So Fiction Friday seems to be the only time I post on my blog any more. For that I do apologize, but there has been a distinct lack of writing-related news lately. I wish I could be more interesting, more productive, more this, that, or the other, but I can only be what and who I am, a rather tired and not terribly coherent author-creature.
In any case, today's Fiction Friday post has possibilities. It was born on a little path into the woods at the end of one of the roads where we often walk the dogs. I stood at the beginning of that path and gazed down the hill into the trees beyond, and then I wondered... who might be looking back, and what would they think of my world?
With that, and with the musings I've often conducted on the subject of how our modern-day lives differ from the lives of people in decades, centuries, millenia past, I give you what could be the beginning of something really big. Let me know what questions you have, and I will think about possible ways to answer them. Enjoy!
Pavera stretched her neck, peering through the leaves and branches among which she perched to see the gap in the trees at the top of the hill. It was, so far as she and her friends knew, the only opening in this part of the woods which led to, not a clearing or a meadow or a trail, but that weirdest of worlds which ran in parallel with theirs, a place of mystery and wonder and strange beings with their strange doings. Not just a gap, this, but a Gap, and if one leapt or flew over that hill and between those trees while fixing one's mind hard enough on that other world—
"Move your foot," hissed Ellu, swatting at her friend's ankle. "It's in my eye!"
"Sorry." Pavera withdrew the offending appendage and returned to her ruminations, all the while keeping one ear open for trouble, although Coten was standing guard a few branches below and would surely call his friends to his aid if he saw or heard anything unusual, be that the blurps and burbles of an approaching swamper, the gathering clouds of a chillstorm, or the deepening shadows of a swarm of hope-eaters. In a moment or two, it would be her turn to stand guard, and she would climb down to take Coten's place, while Ellu climbed up to hers and Coten took the spot Ellu had vacated.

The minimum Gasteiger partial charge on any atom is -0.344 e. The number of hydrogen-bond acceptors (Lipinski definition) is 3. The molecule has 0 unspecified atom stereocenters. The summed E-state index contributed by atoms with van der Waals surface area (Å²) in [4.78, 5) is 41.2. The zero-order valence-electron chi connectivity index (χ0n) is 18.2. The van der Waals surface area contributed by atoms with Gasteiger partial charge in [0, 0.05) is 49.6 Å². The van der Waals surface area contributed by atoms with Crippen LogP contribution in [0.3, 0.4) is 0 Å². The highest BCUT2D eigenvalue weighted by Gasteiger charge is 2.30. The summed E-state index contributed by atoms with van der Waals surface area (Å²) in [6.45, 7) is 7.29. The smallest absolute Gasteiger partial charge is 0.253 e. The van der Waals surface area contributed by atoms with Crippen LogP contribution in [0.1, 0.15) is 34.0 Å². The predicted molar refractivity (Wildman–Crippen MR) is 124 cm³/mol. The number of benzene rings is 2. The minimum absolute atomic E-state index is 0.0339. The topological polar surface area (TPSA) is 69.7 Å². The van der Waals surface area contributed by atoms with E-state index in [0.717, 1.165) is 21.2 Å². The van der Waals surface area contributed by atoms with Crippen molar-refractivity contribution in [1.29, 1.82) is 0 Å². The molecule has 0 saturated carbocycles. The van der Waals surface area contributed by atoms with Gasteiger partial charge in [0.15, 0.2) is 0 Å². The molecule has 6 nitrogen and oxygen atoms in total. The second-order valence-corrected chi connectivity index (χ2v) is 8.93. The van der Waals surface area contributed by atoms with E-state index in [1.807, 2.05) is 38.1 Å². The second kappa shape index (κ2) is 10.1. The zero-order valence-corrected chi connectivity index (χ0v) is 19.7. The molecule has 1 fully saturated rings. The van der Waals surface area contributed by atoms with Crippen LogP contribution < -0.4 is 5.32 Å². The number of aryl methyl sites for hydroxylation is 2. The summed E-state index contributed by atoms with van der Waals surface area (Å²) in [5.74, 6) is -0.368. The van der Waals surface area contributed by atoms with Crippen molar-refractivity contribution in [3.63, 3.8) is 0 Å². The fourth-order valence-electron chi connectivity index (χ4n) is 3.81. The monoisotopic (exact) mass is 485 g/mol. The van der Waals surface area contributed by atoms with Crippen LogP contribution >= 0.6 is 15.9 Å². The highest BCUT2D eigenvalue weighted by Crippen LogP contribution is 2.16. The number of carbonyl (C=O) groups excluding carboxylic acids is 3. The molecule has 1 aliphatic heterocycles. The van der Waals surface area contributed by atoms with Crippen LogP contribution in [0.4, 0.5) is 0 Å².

She had heard, though she could hardly credit such wild tales, that in the world beyond the Gap some places were so settled and safe that no one had to stand guard. Whether such things as swampers or hope-eaters could Mind sufficiently to pass between the worlds, she didn't know, but chillstorms blew wherever the winds took them, and winds passed through the Gap all the time. One was passing now, as a matter of fact. Leaning forward, Pavera sniffed at the mingled smell of burning and greenery, wondering for the thousandth time how big of fires the people across the Gap usually lit, for smoke or something like it to always be a part of the scent of their world—
A sharp, high-pitched sound cut through the air from the direction of the Gap. Coten, below, whirled in surprise at this intimation of attack from behind, his weapon swinging so near Ellu's head that she shrieked and dived aside, jostling Pavera's loosened grip on her branch. Pavera yelped in turn as she started to fall, and snapped open her wings to save herself—
The wind whipped around and snatched her towards the top of the hill, towards the Gap.
Pavera had just enough time to realize what was happening.
"Oh no," Ellu breathed, scrambling to her feet. Coten was already hovering in the air, staring in the direction in which Pavera had vanished. "Oh no, no, no—this is all my fault—"
"No more yours than mine, and no more mine than whatever made that noise." Coten landed beside her, folding his wings against his back. "She's gone, El. She's either dead, or she's gone Over the Hills."
"Do you really think so?" Ellu rose up on her own wings, staring doubtfully at the Gap. "Could she have managed to Mind it, all startled like she was?"
"Who knows." Coten leaned against the tree. "And we can't ask the elders. You know what they'll say."
"The purpose of life is to be happy, and concern about another only brings unhappiness," Ellu recited in a sing-song. "Live in the now and don't fret over yesterday."
"Your friend may come back tomorrow, next week, next year, or never," Coten took up the refrain. "And you can't change her fate by worrying, so why bother?" He sighed. "Maybe they're right. We can't change her fate by worrying, you know."
"No, we can't." Ellu landed on a branch and tucked her ankles together. "But we might be able to change it if we went after her."
"What?" Coten stared up at his friend. "You mean Mind the Gap ourselves? Go Over the Hills on purpose? It's forbidden!"
"Abandoning a friend is wrong, and that's worse than forbidden," Ellu retorted. "Are you coming, or do I have to go alone?"